On Aug. 17, 2022 Deadline published a report that HBO Max will unceremoniously pull OK K.O.!, Infinity Train, Summer Camp Island, and over 30+ other animated cartoons and unscripted shows from the streaming platform. This devastating report was the first and only communication that notified animation creators and workers that, in a mere matter of days, all their art and labor will vanish off the platform; and in some cases, completely out of existence.
The unprecedented purge happened abruptly and mercilessly. As of Aug. 18 2022, the soundtracks for these shows are no longer available to stream or purchase, physical DVD copies have been discontinued, and perhaps the strangest part — Cartoon Network, Warner’s animation-focused subsidiary, has removed almost every single YouTube video and tweet mentioning the affected shows, as if they never existed. Summer Camp Island has a full unaired final season that no longer has a home, and Driftwood, an upcoming animated space opera about deforestation, was canceled merely three months after being greenlit.
It’s a grim situation with a lot of scattered information. We reached out to affected animators including OK K.O.! creator Ian Jones-Quartey to hear how they’re dealing with the recent changes, and attempt to understand the conclusive story of why this unusual digital eviction came to be. Warner Discovery did not respond for comment on this story.
This cartoon purge happened with such speed that some fans were in the middle of watching cartoons on HBO Max when suddenly, episodes stopped loading. Creators themselves don’t even have physical or digital copies of their own shows, due to a vague “company policy,” according to the animators Fanbyte spoke to. The only way to cohesively preserve their work may be to download pirated content of their own shows.
A few days ago Infinity Train (an HBO Max cartoon original) creator Owen Dennis wrote a blog painting a personal picture of the abysmal corporate management’s effects.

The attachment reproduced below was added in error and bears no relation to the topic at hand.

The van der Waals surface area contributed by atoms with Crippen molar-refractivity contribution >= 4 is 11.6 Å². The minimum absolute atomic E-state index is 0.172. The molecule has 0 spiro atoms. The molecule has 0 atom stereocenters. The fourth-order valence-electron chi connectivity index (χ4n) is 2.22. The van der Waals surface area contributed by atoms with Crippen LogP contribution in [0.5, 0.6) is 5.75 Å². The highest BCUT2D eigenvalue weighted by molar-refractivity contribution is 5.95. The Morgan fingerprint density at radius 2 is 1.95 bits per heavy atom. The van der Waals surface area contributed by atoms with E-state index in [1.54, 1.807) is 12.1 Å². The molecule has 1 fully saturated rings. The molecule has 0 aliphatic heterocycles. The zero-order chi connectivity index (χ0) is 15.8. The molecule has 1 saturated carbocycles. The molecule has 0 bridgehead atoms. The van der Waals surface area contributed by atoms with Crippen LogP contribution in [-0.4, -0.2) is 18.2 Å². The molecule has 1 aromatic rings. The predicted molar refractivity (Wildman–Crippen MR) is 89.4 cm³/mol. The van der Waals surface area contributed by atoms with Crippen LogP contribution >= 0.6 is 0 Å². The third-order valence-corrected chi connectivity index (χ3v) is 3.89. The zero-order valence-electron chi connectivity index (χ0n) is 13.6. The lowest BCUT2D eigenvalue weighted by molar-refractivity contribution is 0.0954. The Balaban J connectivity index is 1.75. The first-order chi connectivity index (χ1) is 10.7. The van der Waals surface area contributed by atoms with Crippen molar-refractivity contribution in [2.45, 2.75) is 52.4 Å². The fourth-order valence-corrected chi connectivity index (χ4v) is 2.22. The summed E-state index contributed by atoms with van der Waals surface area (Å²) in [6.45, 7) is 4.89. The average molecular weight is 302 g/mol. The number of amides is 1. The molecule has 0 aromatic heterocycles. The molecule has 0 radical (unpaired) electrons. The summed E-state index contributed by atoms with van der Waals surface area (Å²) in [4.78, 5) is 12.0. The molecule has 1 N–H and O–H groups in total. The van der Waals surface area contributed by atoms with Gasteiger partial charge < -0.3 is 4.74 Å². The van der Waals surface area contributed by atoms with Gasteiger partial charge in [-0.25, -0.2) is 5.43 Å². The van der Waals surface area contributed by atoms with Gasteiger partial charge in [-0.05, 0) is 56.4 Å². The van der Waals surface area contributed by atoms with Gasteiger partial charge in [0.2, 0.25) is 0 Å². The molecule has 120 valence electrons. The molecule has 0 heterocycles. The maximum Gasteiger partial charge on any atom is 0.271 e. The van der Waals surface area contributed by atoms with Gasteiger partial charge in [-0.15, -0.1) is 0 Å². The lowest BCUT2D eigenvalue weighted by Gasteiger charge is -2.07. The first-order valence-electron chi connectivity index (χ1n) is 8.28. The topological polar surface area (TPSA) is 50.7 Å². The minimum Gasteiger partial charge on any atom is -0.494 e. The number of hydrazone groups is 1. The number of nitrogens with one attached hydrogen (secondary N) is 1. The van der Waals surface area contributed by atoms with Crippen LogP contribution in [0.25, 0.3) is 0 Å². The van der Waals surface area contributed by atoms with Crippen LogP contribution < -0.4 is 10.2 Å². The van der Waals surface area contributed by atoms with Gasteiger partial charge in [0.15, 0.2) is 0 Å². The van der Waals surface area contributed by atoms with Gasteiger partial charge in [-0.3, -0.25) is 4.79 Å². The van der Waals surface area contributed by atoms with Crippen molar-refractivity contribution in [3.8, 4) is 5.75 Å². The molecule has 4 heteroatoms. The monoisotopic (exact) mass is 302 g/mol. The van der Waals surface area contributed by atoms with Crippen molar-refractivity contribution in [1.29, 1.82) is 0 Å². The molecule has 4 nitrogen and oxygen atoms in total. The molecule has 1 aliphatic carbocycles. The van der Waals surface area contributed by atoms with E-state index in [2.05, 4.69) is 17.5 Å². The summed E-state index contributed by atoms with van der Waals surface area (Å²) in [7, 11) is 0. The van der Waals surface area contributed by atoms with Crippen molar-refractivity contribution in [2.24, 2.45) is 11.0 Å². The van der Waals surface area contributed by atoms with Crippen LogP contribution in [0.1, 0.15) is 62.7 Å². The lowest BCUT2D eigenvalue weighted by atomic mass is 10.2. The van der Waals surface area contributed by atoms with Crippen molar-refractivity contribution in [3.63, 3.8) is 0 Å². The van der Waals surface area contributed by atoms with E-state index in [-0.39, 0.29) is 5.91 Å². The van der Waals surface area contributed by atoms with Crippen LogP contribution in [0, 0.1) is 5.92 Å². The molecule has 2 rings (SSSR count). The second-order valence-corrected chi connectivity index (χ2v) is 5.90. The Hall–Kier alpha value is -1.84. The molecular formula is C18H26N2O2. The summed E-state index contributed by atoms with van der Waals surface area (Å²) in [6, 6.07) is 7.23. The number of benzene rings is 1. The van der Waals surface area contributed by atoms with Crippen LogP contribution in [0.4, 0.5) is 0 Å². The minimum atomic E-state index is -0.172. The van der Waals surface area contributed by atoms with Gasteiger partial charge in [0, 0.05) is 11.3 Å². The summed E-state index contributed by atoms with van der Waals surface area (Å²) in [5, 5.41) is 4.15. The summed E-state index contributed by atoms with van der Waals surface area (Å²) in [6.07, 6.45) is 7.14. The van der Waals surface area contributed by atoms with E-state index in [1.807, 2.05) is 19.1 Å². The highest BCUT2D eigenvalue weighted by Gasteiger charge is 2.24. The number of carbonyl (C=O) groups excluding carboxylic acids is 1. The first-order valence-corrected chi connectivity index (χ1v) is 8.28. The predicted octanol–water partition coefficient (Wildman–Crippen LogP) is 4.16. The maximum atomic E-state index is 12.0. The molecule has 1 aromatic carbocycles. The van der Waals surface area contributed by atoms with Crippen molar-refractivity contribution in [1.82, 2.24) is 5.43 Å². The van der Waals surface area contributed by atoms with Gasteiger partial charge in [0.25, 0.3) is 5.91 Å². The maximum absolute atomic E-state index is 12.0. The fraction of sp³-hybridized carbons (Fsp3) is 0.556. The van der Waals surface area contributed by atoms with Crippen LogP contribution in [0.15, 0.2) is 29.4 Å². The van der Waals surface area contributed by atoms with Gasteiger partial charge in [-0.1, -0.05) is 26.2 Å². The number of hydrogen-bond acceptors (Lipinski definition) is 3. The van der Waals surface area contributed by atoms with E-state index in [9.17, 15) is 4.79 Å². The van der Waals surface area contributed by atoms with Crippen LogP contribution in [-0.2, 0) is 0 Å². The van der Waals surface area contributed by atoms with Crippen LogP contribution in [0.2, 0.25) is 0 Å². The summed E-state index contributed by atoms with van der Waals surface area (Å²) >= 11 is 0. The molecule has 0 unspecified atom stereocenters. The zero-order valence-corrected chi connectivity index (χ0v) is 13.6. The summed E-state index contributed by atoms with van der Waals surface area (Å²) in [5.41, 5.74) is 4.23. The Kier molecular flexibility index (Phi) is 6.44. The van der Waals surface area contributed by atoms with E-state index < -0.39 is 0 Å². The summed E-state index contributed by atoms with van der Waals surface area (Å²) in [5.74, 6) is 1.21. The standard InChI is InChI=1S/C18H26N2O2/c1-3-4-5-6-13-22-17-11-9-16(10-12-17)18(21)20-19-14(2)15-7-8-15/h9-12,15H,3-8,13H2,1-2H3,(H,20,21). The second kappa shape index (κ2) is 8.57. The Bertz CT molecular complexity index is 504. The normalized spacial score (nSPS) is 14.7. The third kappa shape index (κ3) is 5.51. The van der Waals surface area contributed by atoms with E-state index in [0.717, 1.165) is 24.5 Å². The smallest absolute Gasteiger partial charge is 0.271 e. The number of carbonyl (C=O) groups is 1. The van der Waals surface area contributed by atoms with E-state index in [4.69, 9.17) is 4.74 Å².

“The announcement on Wednesday of Infinity Train, OK K.O.!, Summer Camp Island, The Fungies, and many other shows being taken off of HBO Max was a shock to all of us,” writes Dennis. “Not just to fans, but to the creators and artists that made the shows as well. I had no idea it was coming, neither did any other show creator I’ve talked with, nor any of their representatives.”
Dennis is rightfully frustrated with Warner Discovery, calling its handling of the situation “incredibly unprofessional, rude, and just straight up slimy.” He later explains that Infinity Train is still lingering on iTunes and a few other services, but he doesn’t know how long they’ll stay there, or if fans will continue to have access if it ever becomes unavailable for purchase. Dennis doesn’t believe Infinity Train is gone forever, but right now, he doesn’t know its destiny.
Wait, Why Did Warner Discovery Cut These Cartoons?
This mega corporate nonsense comes a couple months after Warner Media and Discovery, Inc officially merged into the media conglomerate known as Warner Discovery. A byproduct of that merger is the company morphing its streaming services HBO Max and Discovery+ into one uniform platform for 2023. Consequently, jobs and beloved shows are being sacrificed for a potential profit years down the line.
Warner Discovery has avoided giving an explicit answer as to why it removed these animations. The closest thing to an explanation is when President and CEO of Warner Discovery David Zaslav told The Wrap in an interview that the company is aiming to recover from $3 billion in losses, but he and the upper level “don’t know exactly how it’s going to work.” Even though this plan is ambiguous, one thing is crystal clear: this move is only concerned with lining the pockets of people who are already rich, and axing these shows could very well be a byproduct of a corporate scrounge to recoup losses.
Despite these cuts — ranging from CNN+ to the unreleased live-action Batgirl film to this recent wave of HBO Max cartoons — Discovery Warner has not made back the $3 billion. In fact, since the start of its poorly planned scheme, the company has fumbled $20 billion in market cap value.
It’s nauseating to see a corporation have this much power over art, and this sentiment is shared by many of the people affected. For one animation worker, who prefers to stay anonymous to protect their identity, the streaming landscape pulls everything away from creatives in favor of an elite few.
“Art is our culture and corporations own almost all of our most popular art right now. Should a corporation be in control of our culture, and thus, our history? They’ve proven time and again that they can’t be stewards of their own work,” says the animation worker. “That’s why you’re suddenly seeing creators talk about pirating their own stuff. Creators are sick of being the ones on the front lines of these company’s PR issues.”
The era of online streaming promises easy access to media, but it also removes the prospect of viewers owning the content they watch. It’s basically high-speed renting, and the conglomerates clutching onto these works could rip away access at any point. It’s easy to imagine a similar scenario with other forms of media, like video games, on digital game subscription services like Xbox Game Pass. Right now, we’re witnessing the meteoric faults of that reality within the world of animation.